Although individuals with kidney failure still have much higher risks of early death than people in the general population, it appears that the gap is gradually closing. “One of the best ways to improve health in people with kidney failure is for them to get a kidney transplant, and the limited supply of suitable organs is still a major impediment to more progress in outcomes for people with kidney failure, Dr. Foster said. “Everyone needs to think about organ donation and sign their organ donor cards.”

In an accompanying editorial, Kirsten Johansen, MD (University of California, San Francisco) noted that the study provides a framework for future studies that are needed to examine which changes in practice patterns and clinical care may contribute to changes in mortality rates in patients with ESRD. “Analyses of differences in outcomes over time and across geographic regions are powerful tools we can apply to gain an understanding of the impact of changes or variations in practices on survival,” she wrote.

Study co-authors include Mark Mitsnefes, MD, Xun Zhang, PhD, and Mourad Dahhou, MSc.

Disclosures: The authors reported no financial disclosures.

The article, entitled “Changes in Excess Mortality from End-Stage Renal Disease in the United States from 1995-2013,” will appear online at http://cjasn.asnjournals.org/ on December 14, 2017, doi: 10.2215/CJN.04330417.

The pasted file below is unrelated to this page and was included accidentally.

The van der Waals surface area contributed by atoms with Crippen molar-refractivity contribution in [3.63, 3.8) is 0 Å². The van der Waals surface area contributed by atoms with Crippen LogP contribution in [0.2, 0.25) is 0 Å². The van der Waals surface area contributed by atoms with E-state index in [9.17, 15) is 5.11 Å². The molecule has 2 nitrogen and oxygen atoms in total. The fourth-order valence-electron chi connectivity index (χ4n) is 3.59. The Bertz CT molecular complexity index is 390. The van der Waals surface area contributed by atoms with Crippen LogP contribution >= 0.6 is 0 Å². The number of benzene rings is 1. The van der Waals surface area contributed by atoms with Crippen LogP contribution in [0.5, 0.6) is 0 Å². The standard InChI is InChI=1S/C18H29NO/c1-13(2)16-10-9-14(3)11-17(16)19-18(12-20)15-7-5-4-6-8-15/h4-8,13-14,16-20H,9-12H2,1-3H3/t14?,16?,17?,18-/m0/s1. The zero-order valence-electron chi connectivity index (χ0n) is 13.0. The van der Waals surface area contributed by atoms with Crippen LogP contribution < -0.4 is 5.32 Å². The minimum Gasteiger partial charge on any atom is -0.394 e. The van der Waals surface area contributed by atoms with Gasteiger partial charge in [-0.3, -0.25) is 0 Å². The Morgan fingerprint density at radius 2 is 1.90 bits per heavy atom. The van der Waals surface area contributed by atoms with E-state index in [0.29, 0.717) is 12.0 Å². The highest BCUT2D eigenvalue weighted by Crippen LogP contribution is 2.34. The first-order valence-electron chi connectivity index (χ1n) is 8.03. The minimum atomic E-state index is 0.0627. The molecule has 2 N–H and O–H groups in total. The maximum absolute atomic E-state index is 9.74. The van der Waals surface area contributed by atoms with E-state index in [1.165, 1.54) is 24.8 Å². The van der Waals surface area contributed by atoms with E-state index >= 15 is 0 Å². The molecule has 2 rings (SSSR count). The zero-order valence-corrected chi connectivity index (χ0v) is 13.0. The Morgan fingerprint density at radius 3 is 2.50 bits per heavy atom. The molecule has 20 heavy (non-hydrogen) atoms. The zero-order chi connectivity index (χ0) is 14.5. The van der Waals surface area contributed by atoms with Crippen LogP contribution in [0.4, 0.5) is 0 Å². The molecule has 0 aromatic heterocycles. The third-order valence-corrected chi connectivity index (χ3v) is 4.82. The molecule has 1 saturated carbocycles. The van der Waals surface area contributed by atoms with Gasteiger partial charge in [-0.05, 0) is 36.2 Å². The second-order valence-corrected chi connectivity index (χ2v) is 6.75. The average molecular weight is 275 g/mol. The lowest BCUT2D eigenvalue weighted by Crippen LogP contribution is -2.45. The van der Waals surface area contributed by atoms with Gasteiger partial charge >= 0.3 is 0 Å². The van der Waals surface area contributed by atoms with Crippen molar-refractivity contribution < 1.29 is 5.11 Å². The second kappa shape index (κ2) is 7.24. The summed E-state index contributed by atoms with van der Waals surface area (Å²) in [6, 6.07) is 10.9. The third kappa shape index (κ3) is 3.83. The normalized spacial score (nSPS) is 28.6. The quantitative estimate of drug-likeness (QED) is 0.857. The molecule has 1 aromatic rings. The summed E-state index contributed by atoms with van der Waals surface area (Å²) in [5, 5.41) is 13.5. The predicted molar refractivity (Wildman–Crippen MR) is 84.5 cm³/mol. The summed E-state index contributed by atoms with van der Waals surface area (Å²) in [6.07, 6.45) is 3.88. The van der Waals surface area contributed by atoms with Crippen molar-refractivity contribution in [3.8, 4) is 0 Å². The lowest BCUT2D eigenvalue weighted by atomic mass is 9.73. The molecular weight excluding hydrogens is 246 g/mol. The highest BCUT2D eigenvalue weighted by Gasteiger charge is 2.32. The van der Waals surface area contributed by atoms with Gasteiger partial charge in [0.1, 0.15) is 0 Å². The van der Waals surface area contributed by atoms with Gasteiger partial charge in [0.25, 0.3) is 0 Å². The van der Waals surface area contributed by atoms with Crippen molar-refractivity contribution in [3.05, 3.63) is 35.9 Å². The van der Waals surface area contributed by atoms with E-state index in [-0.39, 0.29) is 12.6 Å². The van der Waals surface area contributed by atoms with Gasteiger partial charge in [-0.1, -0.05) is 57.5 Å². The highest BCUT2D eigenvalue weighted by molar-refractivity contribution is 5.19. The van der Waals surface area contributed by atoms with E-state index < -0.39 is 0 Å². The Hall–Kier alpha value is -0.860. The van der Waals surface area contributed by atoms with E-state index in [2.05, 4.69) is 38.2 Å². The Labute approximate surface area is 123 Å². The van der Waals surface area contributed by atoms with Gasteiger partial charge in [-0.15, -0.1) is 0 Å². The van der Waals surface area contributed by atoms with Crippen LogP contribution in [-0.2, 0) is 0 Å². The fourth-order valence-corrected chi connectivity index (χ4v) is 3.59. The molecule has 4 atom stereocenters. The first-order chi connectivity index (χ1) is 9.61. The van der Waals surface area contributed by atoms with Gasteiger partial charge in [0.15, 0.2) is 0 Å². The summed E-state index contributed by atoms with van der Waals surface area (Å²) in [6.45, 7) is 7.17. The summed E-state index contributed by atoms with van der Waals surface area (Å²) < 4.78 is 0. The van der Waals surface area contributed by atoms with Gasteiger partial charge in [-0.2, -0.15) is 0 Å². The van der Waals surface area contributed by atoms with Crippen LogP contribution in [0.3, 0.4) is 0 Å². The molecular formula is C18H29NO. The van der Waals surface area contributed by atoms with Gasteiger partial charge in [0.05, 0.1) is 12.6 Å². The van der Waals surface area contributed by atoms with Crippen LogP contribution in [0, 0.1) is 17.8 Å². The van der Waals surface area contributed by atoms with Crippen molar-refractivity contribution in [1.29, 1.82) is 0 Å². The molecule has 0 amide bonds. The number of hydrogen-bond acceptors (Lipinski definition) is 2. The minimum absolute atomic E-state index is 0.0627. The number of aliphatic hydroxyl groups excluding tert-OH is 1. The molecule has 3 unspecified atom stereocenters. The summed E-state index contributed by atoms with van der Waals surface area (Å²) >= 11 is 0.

The editorial, entitled “Life Expectancy Gains for Patients with ESRD,” will appear online at http://cjasn.asnjournals.org/ on December 14, 2017.

The content of this article does not reflect the views or opinions of The American Society of Nephrology (ASN). Responsibility for the information and views expressed therein lies entirely with the author(s). ASN does not offer medical advice. All content in ASN publications is for informational purposes only, and is not intended to cover all possible uses, directions, precautions, drug interactions, or adverse effects. This content should not be used during a medical emergency or for the diagnosis or treatment of any medical condition. Please consult your doctor or other qualified health care provider if you have any questions about a medical condition, or before taking any drug, changing your diet or commencing or discontinuing any course of treatment. Do not ignore or delay obtaining professional medical advice because of information accessed through ASN. Call 911 or your doctor for all medical emergencies.

Since 1966, ASN has been leading the fight to prevent, treat, and cure kidney diseases throughout the world by educating health professionals and scientists, advancing research and innovation, communicating new knowledge, and advocating for the highest quality care for patients. ASN has nearly 18,000 members representing 112 countries. For more information, please visit www.asn-online.org or contact the society at 202-640-4660.